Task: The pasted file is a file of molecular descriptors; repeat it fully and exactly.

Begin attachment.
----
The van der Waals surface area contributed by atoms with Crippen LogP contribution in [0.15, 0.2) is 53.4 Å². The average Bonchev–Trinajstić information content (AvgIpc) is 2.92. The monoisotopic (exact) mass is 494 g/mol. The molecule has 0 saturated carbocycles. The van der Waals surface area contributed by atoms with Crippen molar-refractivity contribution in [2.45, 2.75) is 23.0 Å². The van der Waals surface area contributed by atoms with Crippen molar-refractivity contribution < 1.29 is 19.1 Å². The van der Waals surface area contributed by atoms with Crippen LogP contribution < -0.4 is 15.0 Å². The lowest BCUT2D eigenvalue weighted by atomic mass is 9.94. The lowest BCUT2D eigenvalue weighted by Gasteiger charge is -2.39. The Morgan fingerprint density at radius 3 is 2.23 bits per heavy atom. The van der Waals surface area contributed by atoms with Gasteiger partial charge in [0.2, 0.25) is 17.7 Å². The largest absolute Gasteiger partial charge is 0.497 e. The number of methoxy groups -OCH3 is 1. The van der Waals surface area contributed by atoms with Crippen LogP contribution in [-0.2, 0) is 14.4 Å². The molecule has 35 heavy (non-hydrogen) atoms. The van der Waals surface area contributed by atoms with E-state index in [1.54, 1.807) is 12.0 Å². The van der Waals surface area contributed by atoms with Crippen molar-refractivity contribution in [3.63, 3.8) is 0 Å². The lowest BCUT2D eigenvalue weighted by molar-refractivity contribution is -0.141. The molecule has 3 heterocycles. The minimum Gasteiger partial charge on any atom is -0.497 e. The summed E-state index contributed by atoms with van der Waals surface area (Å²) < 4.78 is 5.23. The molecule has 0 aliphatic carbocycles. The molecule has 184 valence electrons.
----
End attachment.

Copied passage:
The van der Waals surface area contributed by atoms with Crippen LogP contribution in [0.15, 0.2) is 53.4 Å². The average Bonchev–Trinajstić information content (AvgIpc) is 2.92. The monoisotopic (exact) mass is 494 g/mol. The molecule has 0 saturated carbocycles. The van der Waals surface area contributed by atoms with Crippen molar-refractivity contribution in [2.45, 2.75) is 23.0 Å². The van der Waals surface area contributed by atoms with Crippen molar-refractivity contribution < 1.29 is 19.1 Å². The van der Waals surface area contributed by atoms with Crippen LogP contribution < -0.4 is 15.0 Å². The lowest BCUT2D eigenvalue weighted by atomic mass is 9.94. The lowest BCUT2D eigenvalue weighted by Gasteiger charge is -2.39. The Morgan fingerprint density at radius 3 is 2.23 bits per heavy atom. The van der Waals surface area contributed by atoms with Gasteiger partial charge in [0.2, 0.25) is 17.7 Å². The largest absolute Gasteiger partial charge is 0.497 e. The number of methoxy groups -OCH3 is 1. The van der Waals surface area contributed by atoms with Crippen LogP contribution in [-0.2, 0) is 14.4 Å². The molecule has 35 heavy (non-hydrogen) atoms. The van der Waals surface area contributed by atoms with E-state index in [1.54, 1.807) is 12.0 Å². The van der Waals surface area contributed by atoms with Crippen molar-refractivity contribution in [3.63, 3.8) is 0 Å². The lowest BCUT2D eigenvalue weighted by molar-refractivity contribution is -0.141. The molecule has 3 heterocycles. The minimum Gasteiger partial charge on any atom is -0.497 e. The summed E-state index contributed by atoms with van der Waals surface area (Å²) < 4.78 is 5.23. The molecule has 0 aliphatic carbocycles. The molecule has 184 valence electrons.